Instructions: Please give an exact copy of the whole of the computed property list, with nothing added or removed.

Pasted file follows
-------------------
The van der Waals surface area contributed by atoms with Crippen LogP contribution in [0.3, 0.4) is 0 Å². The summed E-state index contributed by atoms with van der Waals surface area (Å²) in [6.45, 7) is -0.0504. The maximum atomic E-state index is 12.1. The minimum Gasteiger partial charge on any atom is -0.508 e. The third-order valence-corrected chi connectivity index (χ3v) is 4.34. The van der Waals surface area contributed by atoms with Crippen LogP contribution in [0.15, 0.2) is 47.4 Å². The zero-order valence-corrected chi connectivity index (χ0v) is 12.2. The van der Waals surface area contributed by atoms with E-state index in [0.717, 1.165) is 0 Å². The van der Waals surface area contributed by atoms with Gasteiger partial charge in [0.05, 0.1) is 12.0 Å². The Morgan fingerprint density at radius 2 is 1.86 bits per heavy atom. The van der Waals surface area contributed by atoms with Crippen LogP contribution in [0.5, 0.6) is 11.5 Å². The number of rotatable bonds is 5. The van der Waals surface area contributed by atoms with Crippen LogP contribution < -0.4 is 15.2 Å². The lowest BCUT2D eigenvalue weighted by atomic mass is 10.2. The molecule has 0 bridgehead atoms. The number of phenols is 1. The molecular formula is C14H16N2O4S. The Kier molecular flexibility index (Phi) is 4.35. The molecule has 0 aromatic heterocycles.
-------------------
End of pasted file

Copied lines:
The van der Waals surface area contributed by atoms with Crippen LogP contribution in [0.3, 0.4) is 0 Å². The summed E-state index contributed by atoms with van der Waals surface area (Å²) in [6.45, 7) is -0.0504. The maximum atomic E-state index is 12.1. The minimum Gasteiger partial charge on any atom is -0.508 e. The third-order valence-corrected chi connectivity index (χ3v) is 4.34. The van der Waals surface area contributed by atoms with Crippen LogP contribution in [0.15, 0.2) is 47.4 Å². The zero-order valence-corrected chi connectivity index (χ0v) is 12.2. The van der Waals surface area contributed by atoms with E-state index in [0.717, 1.165) is 0 Å². The van der Waals surface area contributed by atoms with Gasteiger partial charge in [0.05, 0.1) is 12.0 Å². The Morgan fingerprint density at radius 2 is 1.86 bits per heavy atom. The van der Waals surface area contributed by atoms with Crippen LogP contribution in [0.5, 0.6) is 11.5 Å². The number of rotatable bonds is 5. The van der Waals surface area contributed by atoms with Crippen LogP contribution < -0.4 is 15.2 Å². The lowest BCUT2D eigenvalue weighted by atomic mass is 10.2. The molecule has 0 bridgehead atoms. The number of phenols is 1. The molecular formula is C14H16N2O4S. The Kier molecular flexibility index (Phi) is 4.35. The molecule has 0 aromatic heterocycles.